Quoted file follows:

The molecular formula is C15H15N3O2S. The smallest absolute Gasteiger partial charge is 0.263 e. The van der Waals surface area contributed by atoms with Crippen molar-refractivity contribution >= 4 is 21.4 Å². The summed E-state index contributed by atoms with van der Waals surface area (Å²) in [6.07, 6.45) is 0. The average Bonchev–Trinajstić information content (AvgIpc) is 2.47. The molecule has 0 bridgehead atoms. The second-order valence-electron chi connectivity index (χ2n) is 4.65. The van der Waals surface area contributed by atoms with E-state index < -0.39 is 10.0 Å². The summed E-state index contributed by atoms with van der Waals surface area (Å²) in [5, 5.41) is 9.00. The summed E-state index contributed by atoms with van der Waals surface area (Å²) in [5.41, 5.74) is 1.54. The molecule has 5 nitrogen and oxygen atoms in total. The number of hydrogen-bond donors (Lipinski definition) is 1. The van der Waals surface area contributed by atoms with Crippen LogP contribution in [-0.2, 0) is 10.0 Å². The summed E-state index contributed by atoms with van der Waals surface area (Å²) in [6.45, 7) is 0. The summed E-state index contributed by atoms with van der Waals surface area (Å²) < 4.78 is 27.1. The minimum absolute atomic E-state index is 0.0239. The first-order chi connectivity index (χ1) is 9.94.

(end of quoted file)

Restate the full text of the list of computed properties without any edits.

The molecular formula is C15H15N3O2S. The smallest absolute Gasteiger partial charge is 0.263 e. The van der Waals surface area contributed by atoms with Crippen molar-refractivity contribution >= 4 is 21.4 Å². The summed E-state index contributed by atoms with van der Waals surface area (Å²) in [6.07, 6.45) is 0. The average Bonchev–Trinajstić information content (AvgIpc) is 2.47. The molecule has 0 bridgehead atoms. The second-order valence-electron chi connectivity index (χ2n) is 4.65. The van der Waals surface area contributed by atoms with E-state index < -0.39 is 10.0 Å². The summed E-state index contributed by atoms with van der Waals surface area (Å²) in [5, 5.41) is 9.00. The summed E-state index contributed by atoms with van der Waals surface area (Å²) in [5.41, 5.74) is 1.54. The molecule has 5 nitrogen and oxygen atoms in total. The number of hydrogen-bond donors (Lipinski definition) is 1. The van der Waals surface area contributed by atoms with Crippen LogP contribution in [-0.2, 0) is 10.0 Å². The summed E-state index contributed by atoms with van der Waals surface area (Å²) in [6.45, 7) is 0. The summed E-state index contributed by atoms with van der Waals surface area (Å²) < 4.78 is 27.1. The minimum absolute atomic E-state index is 0.0239. The first-order chi connectivity index (χ1) is 9.94.